My sister of course. A week of drinking, catching up and being a foreigner, what more could you ask for.
Chasing the sun and wet weather, though of course I will quickly learn to regret this decision, in my sun burnt water logged agony.
Long drives, hot weather, serial killers and dust, dust and more dust. hopefully somewhere a large red rock.
After far too long travelling, I am now somewhere that I want to be, and more importantly wants me to be here too.
Three long days hard at the cruise control with nothing to occupy my time but to flick across the ever changing radio stations, and for a while there driving with my Ipod in a hopelessly unsafe attempt to learn Italian whilst at the wheel. These initial distances may have pushed me further away from Sydney, but got nowhere near recapturing the adventurer mind set I held two weeks previously, the hopeful and relaxed one that saw multiple opportunity in this current crazy endeavour. The first one thousand clicks into the unknown felt as comfortable as pulling my own teeth.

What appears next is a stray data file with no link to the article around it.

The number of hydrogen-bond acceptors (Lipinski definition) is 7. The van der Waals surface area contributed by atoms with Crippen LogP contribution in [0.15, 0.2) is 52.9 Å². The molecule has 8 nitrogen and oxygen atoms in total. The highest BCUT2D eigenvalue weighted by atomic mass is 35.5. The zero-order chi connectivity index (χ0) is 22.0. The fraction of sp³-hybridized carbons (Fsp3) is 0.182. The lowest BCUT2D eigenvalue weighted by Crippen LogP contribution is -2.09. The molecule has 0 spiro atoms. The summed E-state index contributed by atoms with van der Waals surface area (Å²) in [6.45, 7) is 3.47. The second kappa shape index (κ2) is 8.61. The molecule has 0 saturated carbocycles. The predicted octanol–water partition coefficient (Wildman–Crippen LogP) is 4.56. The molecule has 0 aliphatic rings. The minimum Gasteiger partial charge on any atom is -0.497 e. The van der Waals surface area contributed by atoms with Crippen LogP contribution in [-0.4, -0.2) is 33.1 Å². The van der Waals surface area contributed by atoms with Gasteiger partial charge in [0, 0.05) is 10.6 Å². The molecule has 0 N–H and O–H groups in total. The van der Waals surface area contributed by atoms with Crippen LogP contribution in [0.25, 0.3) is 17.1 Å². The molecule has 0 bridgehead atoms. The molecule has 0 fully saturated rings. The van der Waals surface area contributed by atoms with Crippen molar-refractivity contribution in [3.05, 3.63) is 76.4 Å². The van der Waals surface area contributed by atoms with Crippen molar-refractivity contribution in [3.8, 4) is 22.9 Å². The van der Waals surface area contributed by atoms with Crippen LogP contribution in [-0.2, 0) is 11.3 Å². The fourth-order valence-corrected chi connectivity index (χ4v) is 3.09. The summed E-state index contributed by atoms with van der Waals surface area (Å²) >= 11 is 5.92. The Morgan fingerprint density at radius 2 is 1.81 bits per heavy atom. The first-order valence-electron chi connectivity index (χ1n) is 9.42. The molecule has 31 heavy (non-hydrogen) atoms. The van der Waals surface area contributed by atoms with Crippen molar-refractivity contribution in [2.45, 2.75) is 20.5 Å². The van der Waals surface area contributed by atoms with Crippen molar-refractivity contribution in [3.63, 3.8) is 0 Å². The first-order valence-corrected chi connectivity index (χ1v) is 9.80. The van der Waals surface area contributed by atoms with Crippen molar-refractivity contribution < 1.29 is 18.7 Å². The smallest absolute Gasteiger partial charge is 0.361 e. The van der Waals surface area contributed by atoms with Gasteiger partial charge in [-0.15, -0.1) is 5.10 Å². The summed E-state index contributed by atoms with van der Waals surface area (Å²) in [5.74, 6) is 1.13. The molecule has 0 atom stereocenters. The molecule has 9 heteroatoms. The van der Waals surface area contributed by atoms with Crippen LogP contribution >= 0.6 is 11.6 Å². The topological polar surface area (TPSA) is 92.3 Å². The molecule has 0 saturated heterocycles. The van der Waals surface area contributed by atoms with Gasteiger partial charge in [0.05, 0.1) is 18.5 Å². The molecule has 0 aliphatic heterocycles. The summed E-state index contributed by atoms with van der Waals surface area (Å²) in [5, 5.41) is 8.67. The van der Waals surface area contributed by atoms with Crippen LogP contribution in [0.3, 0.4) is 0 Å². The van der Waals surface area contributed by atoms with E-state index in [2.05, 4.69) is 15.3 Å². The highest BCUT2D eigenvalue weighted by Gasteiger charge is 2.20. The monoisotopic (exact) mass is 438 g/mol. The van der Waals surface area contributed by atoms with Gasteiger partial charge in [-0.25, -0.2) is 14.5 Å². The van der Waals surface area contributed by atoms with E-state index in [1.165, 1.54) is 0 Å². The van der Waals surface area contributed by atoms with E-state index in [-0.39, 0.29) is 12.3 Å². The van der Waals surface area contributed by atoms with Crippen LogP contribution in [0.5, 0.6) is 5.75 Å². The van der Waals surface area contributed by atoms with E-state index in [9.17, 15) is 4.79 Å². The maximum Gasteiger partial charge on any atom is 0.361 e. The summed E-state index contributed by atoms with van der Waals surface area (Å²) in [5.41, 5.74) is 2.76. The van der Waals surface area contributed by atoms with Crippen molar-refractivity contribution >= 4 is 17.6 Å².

There is what is said about crossing the Nullarbor and then there is what one finds in reality, though I imagine the same crossing in the searing summer heat would manage to push both Silvio and my own buttons and merely twenty years ago it would have been a severe test of machine, but the road that I found is just one big country track. The much vaunted Road Trains, these fearful Optimus Primes, travel mostly at just off the 110km speed limit and strangely for their awesome reputation (but I am very keen to add, polite and considerate drivers) become more of minor overtaking irritant to the Falc's big in-line six as he swoops past at the legal limit and then some. However there were two times on the drive over where a glance in the rear view was rewarded by the unwelcome sight of the leader of the Autobots bearing down at an uncomfortable and perhaps maybe slightly illegal pace. Silvio of course is a Falcon and these are the journeys he was designed for, I suspect I would be reporting a different story had I partnered up with a Yaris for this trip.